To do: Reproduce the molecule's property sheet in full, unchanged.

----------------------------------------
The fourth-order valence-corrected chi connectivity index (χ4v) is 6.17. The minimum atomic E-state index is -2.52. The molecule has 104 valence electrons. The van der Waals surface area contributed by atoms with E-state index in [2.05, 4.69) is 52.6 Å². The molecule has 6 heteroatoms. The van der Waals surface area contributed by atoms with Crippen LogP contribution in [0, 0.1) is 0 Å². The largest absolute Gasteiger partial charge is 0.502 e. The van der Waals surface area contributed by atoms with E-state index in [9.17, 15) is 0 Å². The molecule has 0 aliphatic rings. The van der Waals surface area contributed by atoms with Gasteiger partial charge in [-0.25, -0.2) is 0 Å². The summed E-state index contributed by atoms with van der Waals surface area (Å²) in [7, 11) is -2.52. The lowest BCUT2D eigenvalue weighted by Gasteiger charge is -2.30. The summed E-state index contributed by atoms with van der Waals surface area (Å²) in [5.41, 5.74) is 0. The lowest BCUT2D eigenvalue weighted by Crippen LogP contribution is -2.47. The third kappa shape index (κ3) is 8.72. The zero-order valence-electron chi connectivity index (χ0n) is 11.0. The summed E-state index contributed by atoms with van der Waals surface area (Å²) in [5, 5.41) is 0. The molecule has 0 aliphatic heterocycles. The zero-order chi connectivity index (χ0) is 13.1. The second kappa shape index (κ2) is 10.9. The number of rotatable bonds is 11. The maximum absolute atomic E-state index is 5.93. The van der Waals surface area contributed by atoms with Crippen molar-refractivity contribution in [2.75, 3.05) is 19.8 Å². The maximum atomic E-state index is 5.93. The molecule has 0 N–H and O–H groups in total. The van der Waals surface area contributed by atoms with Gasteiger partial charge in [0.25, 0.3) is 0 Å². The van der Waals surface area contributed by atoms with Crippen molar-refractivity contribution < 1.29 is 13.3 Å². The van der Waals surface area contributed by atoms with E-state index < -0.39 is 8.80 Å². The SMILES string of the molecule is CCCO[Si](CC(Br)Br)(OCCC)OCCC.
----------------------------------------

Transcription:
The fourth-order valence-corrected chi connectivity index (χ4v) is 6.17. The minimum atomic E-state index is -2.52. The molecule has 104 valence electrons. The van der Waals surface area contributed by atoms with E-state index in [2.05, 4.69) is 52.6 Å². The molecule has 6 heteroatoms. The van der Waals surface area contributed by atoms with Crippen LogP contribution in [0, 0.1) is 0 Å². The largest absolute Gasteiger partial charge is 0.502 e. The van der Waals surface area contributed by atoms with E-state index in [9.17, 15) is 0 Å². The molecule has 0 aliphatic rings. The van der Waals surface area contributed by atoms with Gasteiger partial charge in [-0.25, -0.2) is 0 Å². The summed E-state index contributed by atoms with van der Waals surface area (Å²) in [7, 11) is -2.52. The lowest BCUT2D eigenvalue weighted by Gasteiger charge is -2.30. The summed E-state index contributed by atoms with van der Waals surface area (Å²) in [5.41, 5.74) is 0. The lowest BCUT2D eigenvalue weighted by Crippen LogP contribution is -2.47. The third kappa shape index (κ3) is 8.72. The zero-order valence-electron chi connectivity index (χ0n) is 11.0. The summed E-state index contributed by atoms with van der Waals surface area (Å²) in [5, 5.41) is 0. The molecule has 0 aliphatic heterocycles. The zero-order chi connectivity index (χ0) is 13.1. The second kappa shape index (κ2) is 10.9. The number of rotatable bonds is 11. The maximum absolute atomic E-state index is 5.93. The van der Waals surface area contributed by atoms with Crippen molar-refractivity contribution in [2.75, 3.05) is 19.8 Å². The maximum atomic E-state index is 5.93. The molecule has 0 N–H and O–H groups in total. The van der Waals surface area contributed by atoms with Gasteiger partial charge in [0.25, 0.3) is 0 Å². The van der Waals surface area contributed by atoms with Crippen molar-refractivity contribution < 1.29 is 13.3 Å². The van der Waals surface area contributed by atoms with E-state index < -0.39 is 8.80 Å². The SMILES string of the molecule is CCCO[Si](CC(Br)Br)(OCCC)OCCC.